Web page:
LONDON, Ohio -- In conjunction with the longstanding Universal Design exhibit at the Farm Science Review, arthritis screenings will again be offered for farmers on the first two days of the annual farm show.
The arthritis screenings, along with information on preventing and managing arthritis, will be in the McCormick Building, 389 Friday Ave., on the Review grounds on Sept. 18 and 19 from 8:30 a.m. to 2:30 p.m.
"We have done arthritis screenings at the Review for the past two years as part of an OSU CARES and Ohio AgrAbility project," said Meg Teaford, associate professor in Ohio State University’s School of Health and Rehabilitation Sciences.
“So far, we have identified that arthritis is not only a serious health concern for farmers, but that often people think they can’t do anything about it,” Teaford said. “Yet we know that farmers are impacted at an earlier age than their peers and that the growing number of women farmers are at higher risk especially.”
This year, Teaford said, Ohio State pharmacy students developed a handout on arthritis medication, and some plan to visit the Review to answer visitors’ questions.
“We hope to help farmers also think about ways to conserve their energy and modify equipment to make tasks easier,” Teaford said.
That’s also the goal of the Universal Design exhibit, also in the McCormick Building, said Pat Holmes, Ohio State University Extension educator who coordinates Extension’s Universal Design offerings.
“Universal Design is a philosophy based on the idea that products and environments can be attractively designed to meet the needs of all ages and abilities," Holmes said.
"Initially, some people think Universal Design is only for the elderly or people in a wheelchair," Holmes said. "But after visiting our permanent exhibit at Farm Science Review, most people 'get it.'
"Visitors seem most surprised by the fact that Universal Design is attractive and works for everyone. They are excited about the possibilities for their own homes, and they seem to love the fact that they can pick and choose which features they want to use."
The Universal Design permanent exhibit includes a garage work area, laundry/mud room, bath and kitchen. Holmes said visitors especially seem drawn to the walk-in tub, a shower with a no-step or low-step entry, the variety of countertop heights, a pull-down Rev-A-Shelf in the kitchen, roll-out drawers instead of shelving, and cork flooring.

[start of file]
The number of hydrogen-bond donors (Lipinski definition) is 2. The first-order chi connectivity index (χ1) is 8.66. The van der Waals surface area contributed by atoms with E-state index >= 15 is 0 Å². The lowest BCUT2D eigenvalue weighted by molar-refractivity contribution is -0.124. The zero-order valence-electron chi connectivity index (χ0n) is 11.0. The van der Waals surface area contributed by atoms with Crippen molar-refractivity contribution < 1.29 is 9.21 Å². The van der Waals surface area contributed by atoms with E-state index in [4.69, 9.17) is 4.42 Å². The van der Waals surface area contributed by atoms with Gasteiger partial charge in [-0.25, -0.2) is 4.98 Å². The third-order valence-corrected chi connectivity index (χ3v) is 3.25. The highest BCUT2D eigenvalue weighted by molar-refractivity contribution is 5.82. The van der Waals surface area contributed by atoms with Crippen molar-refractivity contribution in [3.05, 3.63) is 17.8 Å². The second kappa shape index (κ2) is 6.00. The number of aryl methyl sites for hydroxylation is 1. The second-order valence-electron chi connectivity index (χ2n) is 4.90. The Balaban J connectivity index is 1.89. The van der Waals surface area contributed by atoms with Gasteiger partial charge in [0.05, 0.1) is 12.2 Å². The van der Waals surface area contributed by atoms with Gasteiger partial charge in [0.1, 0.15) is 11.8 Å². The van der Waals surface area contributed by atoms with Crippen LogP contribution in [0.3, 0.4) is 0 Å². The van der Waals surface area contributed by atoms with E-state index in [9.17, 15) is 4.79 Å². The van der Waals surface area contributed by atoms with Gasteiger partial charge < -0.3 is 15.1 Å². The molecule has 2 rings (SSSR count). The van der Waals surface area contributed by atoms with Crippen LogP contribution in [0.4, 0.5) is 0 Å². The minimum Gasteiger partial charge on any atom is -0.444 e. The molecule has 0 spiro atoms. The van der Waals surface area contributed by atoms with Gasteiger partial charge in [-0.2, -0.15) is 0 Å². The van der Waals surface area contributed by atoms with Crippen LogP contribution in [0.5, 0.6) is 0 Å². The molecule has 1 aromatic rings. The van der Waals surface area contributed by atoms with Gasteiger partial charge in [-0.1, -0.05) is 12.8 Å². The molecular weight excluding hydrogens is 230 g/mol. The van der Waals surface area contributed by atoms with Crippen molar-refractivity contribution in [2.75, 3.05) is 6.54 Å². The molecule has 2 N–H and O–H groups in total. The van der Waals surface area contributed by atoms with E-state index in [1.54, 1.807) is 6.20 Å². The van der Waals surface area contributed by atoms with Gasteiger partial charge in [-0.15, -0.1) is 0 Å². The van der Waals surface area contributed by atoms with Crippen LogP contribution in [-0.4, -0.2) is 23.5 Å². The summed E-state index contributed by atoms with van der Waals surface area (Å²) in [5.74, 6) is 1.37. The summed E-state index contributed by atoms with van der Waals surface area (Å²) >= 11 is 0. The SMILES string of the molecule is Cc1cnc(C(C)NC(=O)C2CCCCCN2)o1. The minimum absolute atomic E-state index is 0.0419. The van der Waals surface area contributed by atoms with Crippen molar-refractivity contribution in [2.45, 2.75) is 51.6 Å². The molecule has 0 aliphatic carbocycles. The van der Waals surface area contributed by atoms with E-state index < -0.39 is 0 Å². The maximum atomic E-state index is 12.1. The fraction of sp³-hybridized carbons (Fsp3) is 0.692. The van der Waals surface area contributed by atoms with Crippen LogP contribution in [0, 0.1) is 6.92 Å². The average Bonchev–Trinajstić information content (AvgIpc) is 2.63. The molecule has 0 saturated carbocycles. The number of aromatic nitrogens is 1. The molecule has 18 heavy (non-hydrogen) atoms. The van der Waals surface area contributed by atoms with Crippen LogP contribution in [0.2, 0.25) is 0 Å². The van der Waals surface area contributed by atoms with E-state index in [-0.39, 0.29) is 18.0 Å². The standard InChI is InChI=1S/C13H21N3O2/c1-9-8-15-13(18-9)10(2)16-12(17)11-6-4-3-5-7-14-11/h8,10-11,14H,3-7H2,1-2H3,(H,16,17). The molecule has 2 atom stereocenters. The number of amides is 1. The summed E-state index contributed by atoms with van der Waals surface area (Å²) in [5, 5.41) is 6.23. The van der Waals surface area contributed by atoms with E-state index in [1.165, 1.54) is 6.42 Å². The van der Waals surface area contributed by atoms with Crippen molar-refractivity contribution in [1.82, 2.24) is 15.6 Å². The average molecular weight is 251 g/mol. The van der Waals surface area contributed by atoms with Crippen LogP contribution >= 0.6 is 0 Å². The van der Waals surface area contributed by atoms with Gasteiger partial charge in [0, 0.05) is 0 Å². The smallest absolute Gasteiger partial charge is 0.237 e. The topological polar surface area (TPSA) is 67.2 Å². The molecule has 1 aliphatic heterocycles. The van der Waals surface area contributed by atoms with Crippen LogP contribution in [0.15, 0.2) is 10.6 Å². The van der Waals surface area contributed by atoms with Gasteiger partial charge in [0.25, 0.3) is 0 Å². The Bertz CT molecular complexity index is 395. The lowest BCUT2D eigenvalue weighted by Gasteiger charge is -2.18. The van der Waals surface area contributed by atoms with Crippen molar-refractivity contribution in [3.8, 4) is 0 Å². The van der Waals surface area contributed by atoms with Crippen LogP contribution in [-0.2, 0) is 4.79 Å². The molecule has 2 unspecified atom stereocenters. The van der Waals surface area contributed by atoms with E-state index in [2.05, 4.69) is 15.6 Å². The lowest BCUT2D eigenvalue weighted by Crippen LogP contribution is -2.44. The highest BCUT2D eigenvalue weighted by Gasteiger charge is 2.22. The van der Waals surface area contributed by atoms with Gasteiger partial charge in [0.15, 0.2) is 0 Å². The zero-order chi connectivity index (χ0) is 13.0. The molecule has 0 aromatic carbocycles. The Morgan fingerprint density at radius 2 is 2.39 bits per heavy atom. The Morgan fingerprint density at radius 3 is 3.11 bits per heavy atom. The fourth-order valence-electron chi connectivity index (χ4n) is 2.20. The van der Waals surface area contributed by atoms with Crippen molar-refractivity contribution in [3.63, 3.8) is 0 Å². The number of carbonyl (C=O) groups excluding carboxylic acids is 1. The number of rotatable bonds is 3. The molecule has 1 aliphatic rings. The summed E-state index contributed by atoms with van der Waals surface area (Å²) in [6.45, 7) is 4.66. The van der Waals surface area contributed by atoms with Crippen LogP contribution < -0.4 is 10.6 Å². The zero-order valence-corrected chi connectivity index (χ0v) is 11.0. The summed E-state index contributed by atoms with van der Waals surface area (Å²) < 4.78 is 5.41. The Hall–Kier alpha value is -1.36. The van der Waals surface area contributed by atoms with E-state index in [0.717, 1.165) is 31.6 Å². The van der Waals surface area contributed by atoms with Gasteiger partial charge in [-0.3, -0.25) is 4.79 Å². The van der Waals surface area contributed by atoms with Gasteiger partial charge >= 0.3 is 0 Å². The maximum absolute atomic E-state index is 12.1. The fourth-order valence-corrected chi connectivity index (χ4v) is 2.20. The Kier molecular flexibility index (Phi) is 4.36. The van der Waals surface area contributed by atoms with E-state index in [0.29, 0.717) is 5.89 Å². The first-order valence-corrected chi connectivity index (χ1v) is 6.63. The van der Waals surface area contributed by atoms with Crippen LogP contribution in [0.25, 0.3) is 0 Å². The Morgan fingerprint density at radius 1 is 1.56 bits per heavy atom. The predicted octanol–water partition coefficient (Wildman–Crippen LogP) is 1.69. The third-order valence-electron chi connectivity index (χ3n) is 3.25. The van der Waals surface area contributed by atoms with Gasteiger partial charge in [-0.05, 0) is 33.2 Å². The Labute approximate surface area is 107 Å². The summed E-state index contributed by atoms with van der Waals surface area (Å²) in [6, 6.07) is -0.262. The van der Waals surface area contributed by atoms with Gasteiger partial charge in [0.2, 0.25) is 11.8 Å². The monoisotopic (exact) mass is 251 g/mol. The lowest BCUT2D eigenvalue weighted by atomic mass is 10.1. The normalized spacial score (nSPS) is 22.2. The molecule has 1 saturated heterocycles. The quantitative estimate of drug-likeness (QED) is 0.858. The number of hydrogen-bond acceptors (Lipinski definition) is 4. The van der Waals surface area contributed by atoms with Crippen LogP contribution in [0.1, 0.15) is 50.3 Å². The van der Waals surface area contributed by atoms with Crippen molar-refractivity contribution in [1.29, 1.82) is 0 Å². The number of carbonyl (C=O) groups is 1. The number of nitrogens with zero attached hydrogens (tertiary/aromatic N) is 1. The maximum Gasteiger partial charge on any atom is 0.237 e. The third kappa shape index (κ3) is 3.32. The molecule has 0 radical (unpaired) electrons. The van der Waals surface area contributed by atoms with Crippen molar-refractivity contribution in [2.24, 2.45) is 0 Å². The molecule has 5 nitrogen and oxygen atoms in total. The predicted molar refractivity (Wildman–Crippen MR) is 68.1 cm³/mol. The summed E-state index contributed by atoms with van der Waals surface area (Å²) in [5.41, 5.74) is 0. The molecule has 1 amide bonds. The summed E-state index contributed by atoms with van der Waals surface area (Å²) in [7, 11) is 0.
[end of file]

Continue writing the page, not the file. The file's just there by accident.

This year, thanks to a new partnership with OSU Extension's Master Gardeners, the exhibit features new raised gardening beds and Universal Design gardening tools.
In past years, Holmes said, visitors would often walk right past features in the exhibit, not even seeing the Universal Design features until they were pointed out by an exhibit host. One visitor noted, "I was going to wait to add grab bars, but I’m going to add them now so they will be mounted securely. I can’t believe how they blend in with the room.”
Another visitor in a wheelchair was inspired by seeing countertops at different heights, Holmes said, saying, "This is exactly what I need. If I had this 32-inch countertop, I’d be able to cook for myself.”
The exhibit and programs about Universal Design are available for groups in the spring and fall, Holmes said. Anyone interested in scheduling such a program should contact her at firstname.lastname@example.org or 937-224-9654, ext. 102.
The Universal Design project was made possible from a collaboration of OSU Extension’s Family and Consumer Sciences, Ohio State's College of Education and Human Ecology, Ohio State's School of Health and Rehabilitation Sciences, OSU Extension's Ohio AgrAbility project, Ohio State's Wexner Medical Center, Lowe's Home Improvement Warehouse, Dave Fox Remodeling, and Jack’s Appliances.
Farm Science Review is sponsored by Ohio State's College of Food, Agricultural, and Environmental Sciences, OSU Extension, and the Ohio Agricultural Research and Development Center. Pre-show tickets are $5 at all OSU Extension county offices. Tickets are also available at local agribusinesses. Tickets are $8 at the gate. Children 5 and younger are admitted free. Hours are 8 a.m. to 5 p.m. Sept. 18-19 and 8 a.m. to 4 p.m. Sept. 20.